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  • Photo: Peter Rodman

    You can’t throw an ironically mustachioed barkeep these days without hitting a new craft whiskey. But like any over-hyped trend, America’s brown liquor boom has its share of hucksters and bush leaguers, which can make deviating from Kentucky bourbon—the Old Faithful of U.S. hooch—sort of daunting. We’re here to help.

    The following are the gentleman-rebels of the whiskey world—they push boundaries without forgetting to taste great. And, as luck would have it, they’re cooked up in cities that are worth their postcards. So step away from the Maker’s Mark and have a dog-days whiskey adventure. Just don’t forget a bucket of Advil.
    —Chris Clayton
  • Photo: Courtesy of New Holland

    New Holland Beer Barrel Bourbon

    Whiskey is basically distilled beer, so it makes sense that a few microbreweries have entered the liquor game. Handcrafted in Holland, a Lower Peninsula hamlet known for its tulip festival and proximity to Lake Michigan, this bourbon begins its aging process in new American oak and finishes up in barrels originally used to flavor the brewery’s popular Dragon’s Milk stout. The beer-soaked wood imparts a malty kick to the otherwise easygoing whiskey, which you can (and should) sample at New Holland’s pub before pedaling west to the white beaches of the big lake.
  • Photo: Courtesy of RoughStock

    Montana Spring Wheat Whiskey

    Wheat whiskey is lighter on the tongue than, say, corn whiskey, but that doesn’t mean it lacks complexity. Take this tasty restorative made from wheat grown just up the road from RoughStock’s copper stills. It’s butter-smooth until it hits French oak, at which point, well, you tell us after taking the tour and tasting (if you really want to know, we taste cinnamon and, unexpectedly, Nilla wafers). Something I’m sure we can agree on is that it’s a big win-win that one the finest new microdistilleries in the nation sits smack-dab in ski-bike-hike heaven.
  • Photo: Peter Rodman

    Wry Moon

    Not all of Darek Bell and Andrew Webber’s post-modern whiskeys work (I’m a firm believer that quinoa should stay in salads), but many do, including this rye-based moonshine. Un-aged whiskey is akin to holy water in many parts of the South, and I’d happily be baptized in Corsair’s bold, peppery take on the old white dog. Try it yourself at the distillery’s Nashville headquarters, located in a former autoworks. Side note: MUSIC CITY!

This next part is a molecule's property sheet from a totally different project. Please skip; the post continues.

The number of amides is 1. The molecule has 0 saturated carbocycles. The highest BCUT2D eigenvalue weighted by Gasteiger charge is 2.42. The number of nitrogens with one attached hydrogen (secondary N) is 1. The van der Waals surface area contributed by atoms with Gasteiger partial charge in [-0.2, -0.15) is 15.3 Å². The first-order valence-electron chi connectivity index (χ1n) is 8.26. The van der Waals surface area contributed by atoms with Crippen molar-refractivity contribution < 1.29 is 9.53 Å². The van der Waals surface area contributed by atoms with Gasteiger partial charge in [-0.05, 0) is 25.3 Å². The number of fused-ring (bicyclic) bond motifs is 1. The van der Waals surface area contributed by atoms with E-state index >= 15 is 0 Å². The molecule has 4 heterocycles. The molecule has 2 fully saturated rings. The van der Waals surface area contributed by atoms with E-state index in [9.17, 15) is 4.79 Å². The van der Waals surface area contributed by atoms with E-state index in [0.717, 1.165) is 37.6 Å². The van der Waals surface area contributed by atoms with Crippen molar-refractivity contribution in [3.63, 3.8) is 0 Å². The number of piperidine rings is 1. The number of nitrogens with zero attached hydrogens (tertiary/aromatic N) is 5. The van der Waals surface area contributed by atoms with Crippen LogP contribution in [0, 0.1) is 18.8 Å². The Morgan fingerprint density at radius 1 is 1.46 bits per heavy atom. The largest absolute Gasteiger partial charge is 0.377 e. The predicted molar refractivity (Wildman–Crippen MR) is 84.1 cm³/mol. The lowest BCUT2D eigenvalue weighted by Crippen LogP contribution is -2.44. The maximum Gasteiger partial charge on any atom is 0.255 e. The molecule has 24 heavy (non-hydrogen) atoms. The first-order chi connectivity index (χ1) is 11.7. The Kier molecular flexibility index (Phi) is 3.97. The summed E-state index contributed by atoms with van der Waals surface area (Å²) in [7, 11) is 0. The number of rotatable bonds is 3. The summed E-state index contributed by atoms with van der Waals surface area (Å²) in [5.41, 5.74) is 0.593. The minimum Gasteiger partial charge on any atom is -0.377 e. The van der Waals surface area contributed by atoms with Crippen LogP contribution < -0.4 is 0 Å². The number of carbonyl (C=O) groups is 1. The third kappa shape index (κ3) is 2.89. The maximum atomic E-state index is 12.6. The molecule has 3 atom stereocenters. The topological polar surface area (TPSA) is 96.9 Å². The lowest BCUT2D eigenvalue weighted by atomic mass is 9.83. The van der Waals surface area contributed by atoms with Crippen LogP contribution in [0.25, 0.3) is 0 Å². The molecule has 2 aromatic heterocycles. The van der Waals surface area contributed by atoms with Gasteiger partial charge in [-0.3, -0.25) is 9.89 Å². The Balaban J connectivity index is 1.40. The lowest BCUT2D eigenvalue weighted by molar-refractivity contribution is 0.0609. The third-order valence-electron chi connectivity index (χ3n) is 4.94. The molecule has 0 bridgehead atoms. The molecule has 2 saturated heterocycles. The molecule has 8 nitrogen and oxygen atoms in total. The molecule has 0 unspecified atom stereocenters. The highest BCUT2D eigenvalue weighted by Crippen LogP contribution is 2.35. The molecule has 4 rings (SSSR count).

• Photo: Courtesy of Dry Fly

    Straight Triticale Whiskey

    You know how authentic Chinese restaurants in the U.S. have two menus—one for delicate Americans, the other filled with wondrous delights from the edge of the culinary cosmos? The craft booze version of that scenario is happening over at Dry Fly, an Eastern Washington outfit that offers some very decent vodka, gin and whiskey and some lights-out spirits in its specialty “Creel” collection in 375-ml bottles.

    The real superfreak of these mini-batch experiments is a whiskey distilled from triticale, a wheat-rye hybrid developed in Scotland and Sweden in the late 1800s. The resulting whiskey boasts heavy grain notes tempered by fruit and a hint of smoke. So remember, when you pop into Dry Fly’s Spokane headquarters, ask for the “Creel” menu.
  • Photo: Brett Matthews/Flickr

    Campfire by High West

    Located at the base of the Quittin’ Time run high in Robert Redford country, this “ski-in distillery and gastro-saloon” isn’t trying nearly as hard as that self-description would have you believe. Its whiskeys, though deep, funky and satisfying, have an effortless quality, as does the laid back bar and eatery. Tour the distillery (the state’s first since 1870—though that’s not saying much because, you know, Utah) then head to the saloon and sip on some Campfire, a unique, highly drinkable blend of Scotch, bourbon and rye.
  • Photo: Josh Farr/Flickr

    Baby Blue by Balcones

    A leader in the small-batch scene, Balcones formed five years ago in Waco with the ambitious goal of developing a “Texas whiskey.” We’re not sure if its signature single-malt, with its toasty fruit notes, screams “Lone Star,” but it’s damn decent. Even better is the Baby Blue, born of roasted blue corn meal and tasting of hazelnut and, yes, maíz azul. Come to think of it, this one might be the home-state whiskey they had in mind.
  • Photo: Tuthilltown Spirits

    Hudson Manhattan by Tuthilltown Spirits

    Pre-prohibition, rye whiskey was the adult beverage of choice for Yankees. But when the fun stopped in 1920, it all but disappeared from the Northeast. Thankfully, the alchemists at Tuthilltown in Upstate New York have revived the spirit, which hadn’t been produced in the state in more than eight decades. The name of this 92-proof wonder is a mandate, and one you’d be wise to follow (it really is the perfect Manhattan rye). Here’s a mandate of our own: Tour the Tuthilltown distillery ASAP. It’s located in a 220-year-old former gristmill that’s on the National Register of Historic Places and—much like the whiskeys it produces—has soul to spare.
  • Photo: Stranahan’s

    Straight Rocky Mountain Whiskey by Stranahan’s

    A few years back, a volunteer firefighter named Jess Graber met his future business partner George Stranahan while battling a barn fire on Stranahan’s Aspen, Colorado, property. The barn didn’t make it, but a friendship blossomed between the two men, who shared a passion for fancy sauce. Talk about a creation story. The friends went on to form Denver-based artisan distillery Stranahan’s, which offers but one very special product: a single-malt made from Rocky Mountain water and Colorado grains. It’s a big, bold sipper best enjoyed straight up in the Rackhouse—Stranahan’s in-house pub frequented by all manner of urban cowpokes.
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Filed To: Food and Drink
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